• 1999: A Critical Year for Belarus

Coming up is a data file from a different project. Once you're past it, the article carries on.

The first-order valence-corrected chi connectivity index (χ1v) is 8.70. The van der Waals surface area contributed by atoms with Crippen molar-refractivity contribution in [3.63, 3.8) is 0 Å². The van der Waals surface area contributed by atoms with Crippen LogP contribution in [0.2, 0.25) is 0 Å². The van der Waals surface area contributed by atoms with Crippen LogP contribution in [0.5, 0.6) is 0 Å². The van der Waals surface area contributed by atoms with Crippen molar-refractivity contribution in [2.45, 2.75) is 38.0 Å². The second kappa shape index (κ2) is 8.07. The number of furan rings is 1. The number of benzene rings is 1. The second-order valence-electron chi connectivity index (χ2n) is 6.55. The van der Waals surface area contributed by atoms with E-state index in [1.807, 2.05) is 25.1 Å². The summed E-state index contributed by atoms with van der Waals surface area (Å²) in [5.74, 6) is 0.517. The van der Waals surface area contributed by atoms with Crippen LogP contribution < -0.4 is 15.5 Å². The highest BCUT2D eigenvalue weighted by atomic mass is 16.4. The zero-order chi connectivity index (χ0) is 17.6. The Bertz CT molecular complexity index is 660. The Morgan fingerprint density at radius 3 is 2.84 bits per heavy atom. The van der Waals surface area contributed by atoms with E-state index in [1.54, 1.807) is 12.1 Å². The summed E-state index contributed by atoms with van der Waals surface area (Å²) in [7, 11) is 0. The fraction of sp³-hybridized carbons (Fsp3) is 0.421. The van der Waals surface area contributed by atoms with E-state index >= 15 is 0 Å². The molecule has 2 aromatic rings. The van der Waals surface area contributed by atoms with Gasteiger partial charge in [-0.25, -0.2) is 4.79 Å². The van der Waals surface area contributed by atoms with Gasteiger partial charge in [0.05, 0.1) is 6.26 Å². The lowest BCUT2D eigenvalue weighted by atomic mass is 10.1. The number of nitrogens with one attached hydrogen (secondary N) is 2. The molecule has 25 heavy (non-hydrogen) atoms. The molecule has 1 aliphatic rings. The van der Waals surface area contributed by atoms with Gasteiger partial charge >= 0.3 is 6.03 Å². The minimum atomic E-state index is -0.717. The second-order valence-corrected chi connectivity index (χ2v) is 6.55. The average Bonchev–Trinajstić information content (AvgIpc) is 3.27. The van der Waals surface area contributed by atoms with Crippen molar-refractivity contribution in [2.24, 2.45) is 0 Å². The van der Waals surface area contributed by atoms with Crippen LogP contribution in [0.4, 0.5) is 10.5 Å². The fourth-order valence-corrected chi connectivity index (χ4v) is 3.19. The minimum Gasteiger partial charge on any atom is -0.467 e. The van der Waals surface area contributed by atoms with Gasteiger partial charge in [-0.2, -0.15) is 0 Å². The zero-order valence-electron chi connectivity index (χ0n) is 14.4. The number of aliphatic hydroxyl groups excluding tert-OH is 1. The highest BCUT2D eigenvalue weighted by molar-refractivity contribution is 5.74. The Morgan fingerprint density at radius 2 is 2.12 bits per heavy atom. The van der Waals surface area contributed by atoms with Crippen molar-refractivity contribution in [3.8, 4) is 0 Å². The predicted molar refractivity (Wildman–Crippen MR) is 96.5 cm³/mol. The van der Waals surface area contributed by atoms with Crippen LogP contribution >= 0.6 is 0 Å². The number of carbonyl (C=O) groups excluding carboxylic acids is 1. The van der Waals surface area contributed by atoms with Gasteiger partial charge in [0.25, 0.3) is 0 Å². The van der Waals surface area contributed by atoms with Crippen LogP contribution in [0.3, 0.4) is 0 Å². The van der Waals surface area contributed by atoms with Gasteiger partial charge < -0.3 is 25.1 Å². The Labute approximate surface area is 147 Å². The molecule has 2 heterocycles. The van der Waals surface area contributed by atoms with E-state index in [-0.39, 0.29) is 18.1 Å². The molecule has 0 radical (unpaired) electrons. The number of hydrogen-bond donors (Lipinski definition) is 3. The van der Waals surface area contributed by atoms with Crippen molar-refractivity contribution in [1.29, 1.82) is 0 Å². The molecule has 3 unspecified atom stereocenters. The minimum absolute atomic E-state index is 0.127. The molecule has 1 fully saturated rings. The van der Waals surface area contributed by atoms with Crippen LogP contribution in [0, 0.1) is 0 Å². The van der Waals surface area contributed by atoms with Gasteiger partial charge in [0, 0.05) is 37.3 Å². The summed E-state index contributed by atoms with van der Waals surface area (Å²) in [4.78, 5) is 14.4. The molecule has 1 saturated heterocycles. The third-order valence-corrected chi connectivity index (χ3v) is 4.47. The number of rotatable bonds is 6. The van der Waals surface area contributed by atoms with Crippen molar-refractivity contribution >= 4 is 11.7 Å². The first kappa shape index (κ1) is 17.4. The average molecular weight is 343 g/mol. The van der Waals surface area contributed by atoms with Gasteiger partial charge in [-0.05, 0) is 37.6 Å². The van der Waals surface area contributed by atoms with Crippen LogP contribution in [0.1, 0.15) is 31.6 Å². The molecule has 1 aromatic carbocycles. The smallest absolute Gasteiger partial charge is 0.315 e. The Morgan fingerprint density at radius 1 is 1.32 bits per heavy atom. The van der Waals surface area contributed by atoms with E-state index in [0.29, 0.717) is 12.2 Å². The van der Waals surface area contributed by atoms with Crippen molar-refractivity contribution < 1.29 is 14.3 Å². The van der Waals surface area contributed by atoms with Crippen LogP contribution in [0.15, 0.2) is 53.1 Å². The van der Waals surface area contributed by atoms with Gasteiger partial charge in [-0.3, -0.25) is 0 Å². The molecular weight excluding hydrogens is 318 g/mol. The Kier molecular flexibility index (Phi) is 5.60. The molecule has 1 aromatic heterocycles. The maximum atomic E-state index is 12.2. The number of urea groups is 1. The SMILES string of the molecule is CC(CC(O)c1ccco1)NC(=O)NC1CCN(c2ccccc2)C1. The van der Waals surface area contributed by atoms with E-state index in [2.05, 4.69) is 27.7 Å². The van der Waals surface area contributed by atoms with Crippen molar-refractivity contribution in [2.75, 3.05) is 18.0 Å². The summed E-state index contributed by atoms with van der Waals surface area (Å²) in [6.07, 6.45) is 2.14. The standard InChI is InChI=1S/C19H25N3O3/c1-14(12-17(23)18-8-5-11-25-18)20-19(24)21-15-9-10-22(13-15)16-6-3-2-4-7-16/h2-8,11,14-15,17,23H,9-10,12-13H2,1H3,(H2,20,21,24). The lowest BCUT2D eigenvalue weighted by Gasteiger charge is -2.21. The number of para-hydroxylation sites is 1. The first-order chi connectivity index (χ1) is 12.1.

Mr. Speaker, last month, a Congress of Democratic Forces was held in Minsk, the capital of Belarus. The Congress demonstrated the resolve of the growing democratic opposition to authoritarian President Alyaksandr Lukashenka and the determination by the opposition to have free, democratic elections consistent with the legitimate 1994 constitution.   Earlier last month, on January 10, members of the legitimate Belarusian parliament, disbanded by Lukashenka after the illegal 1996 constitutional referendum which extended his term of office by two years to 2001, set a date for the next presidential elections for May 16. According to the 1994 constitution, Lukashenka's term expires in July. Not surprisingly, Lukashenka rejects calls for a presidential election. Local elections are currently being planned for April, although many of the opposition plan not to participate, arguing that elections should be held only under free, fair and transparent conditions, which do not exist at the present time. Indeed, the law on local elections leaves much to be desired and does not provide for a genuinely free and fair electoral process.   The local elections and opposition efforts to hold presidential elections must be viewed against the backdrop of a deteriorating economic situation. One of the resolutions adopted by the Congress of Democratic Forces accuses Lukashenka of driving the country to “social tensions, international isolation and poverty.” As an example of the heightening tensions, just last weekend, Andrei Sannikov, the former deputy minister of Belarus and a leader of the Charter '97 human rights group, was brutally assaulted by members of a Russian-based ultranationalist organization. Additionally, Lukashenka's moves to unite with Russia pose a threat to Belarus' very sovereignty. Thus, Mr. Speaker, this year promises to be a critical year for Belarus.   Recently, a staff delegation of the (Helsinki) Commission on Security and Cooperation in Europe, which I chair, traveled to Belarus, raising human rights concerns with high-ranking officials, and meeting with leading members of the opposition, independent media and nongovernmental organizations. The staff report concludes that the Belarusian Government continues to violate its commitments under the Organization for Security and Cooperation in Europe (OSCE) relating to human rights, democracy and the rule of law, and that at the root of these violations lies the excessive power usurped by President Lukashenka since his election in 1994, especially following the illegitimate 1996 referendum. Although one can point to some limited areas of improvement, such as allowing some opposition demonstrations to occur relatively unhindered, overall OSCE compliance has not improved since the deployment of the OSCE's Advisory and Monitoring Group (AMG) almost one year ago. Freedoms of expression, association and assembly remain curtailed. The government hampers freedom of the media by tightly controlling the use of national TV and radio. Administrative and economic measures are used to cripple the independent media and NGOs. The political opposition has been targeted for repression, including imprisonment, detention, fines and harassment. The independence of the judiciary has been further eroded, and the President alone controls judicial appointments. Legislative power is decidedly concentrated in the executive branch of government.   The Commission staff report makes a number of recommendations, which I would like to share with my colleagues. The United States and OSCE community should continue to call upon the Belarusian Government to live up to its OSCE commitments and, in an effort to reduce the climate of fear which has developed in Belarus, should specifically encourage the Belarusian Government, inter alia, to: (1) Immediately release Alyaksandr Shydlauski (sentenced in 1997 to 18 months imprisonment for allegedly spray painting anti-Lukashenka graffiti) and review the cases of those detained and imprisoned on politically motivated charges, particularly Andrei Klymov and Vladimir Koudinov; (2) cease and desist the harassment of opposition activists, NGOs and the independent media and permit them to function; (3) allow the opposition access to the electronic media and restore the constitutional right of the Belarusian people to free and impartial information; (4) create the conditions for free and fair elections in 1999, including a provision in the election regulations allowing party representation on the central and local election committees; and (5) strengthen the rule of law, beginning with the allowance for an independent judiciary and bar.   With Lukashenka's term in office under the legitimate 1994 Constitution expiring in July 1999, the international community should make clear that the legitimacy of Lukashenka's presidency will be undermined unless free and fair elections are held by July 21. The United States and the international community, specifically the OSCE Parliamentary Assembly, should continue to recognize only the legitimate parliament, the 13th Supreme Soviet, abolished by Lukashenka in 1996, and not the post-referendum, Lukashenka-installed, National Assembly. At the time, the United States, and our European allies and partners, denounced the 1996 referendum as illegitimate and extra-constitutional. The West needs to stand firm on this point, as the 13th Supreme Soviet and the 1994 Constitution are the only legal authorities. The democratically oriented opposition and NGOs deserve continued and enhanced moral and material assistance from the West. The United States must make support for those committed to genuine democracy a high priority in our civic development and NGO assistance.   I applaud and want to encourage such entities as USIS, the Eurasia Foundation, National Endowment for Democracy, International Republican Institute, ABA/CEELI and others in their efforts to encourage the development of a democratic political system, free market economy and the rule of law in Belarus. The United States and the international community should strongly encourage President Lukashenka and the 13th Supreme Soviet to begin a dialogue which could lead to a resolution of the current constitutional crisis and the holding of democratic elections. The OSCE Advisory and Monitoring Group (AMG) could be a vehicle for facilitating such dialogue. The Belarusian Government should be encouraged in the strongest possible terms to cooperate with the OSCE AMG. There is a growing perception both within and outside Belarus that the Belarusian Government is disingenuous in its interaction with the AMG. The AMG has been working to promote these important objectives: an active dialogue between the government, the opposition and NGOs; free and fair elections, including a new election law that would provide for political party representation on electoral committees and domestic observers; unhindered opposition access to the state electronic media; a better functioning, independent court system and sound training of judges; and the examination and resolution of cases of politically motivated repression.   Mr. Speaker, there is a growing divide between the government and opposition in Belarus, thanks to President Lukashenka's authoritarian practices, a divide that could produce unanticipated consequences. An already tense political situation is becoming increasingly more so. Furthermore, Lukashenka's efforts at political and economic integration with Russia could have serious potential consequences for neighboring states, especially Ukraine. Therefore, it is vital for the United States and the OSCE to continue to speak out in defense of human rights in Belarus, to promote free and democratic elections this year, and to encourage meaningful dialogue between the government and opposition.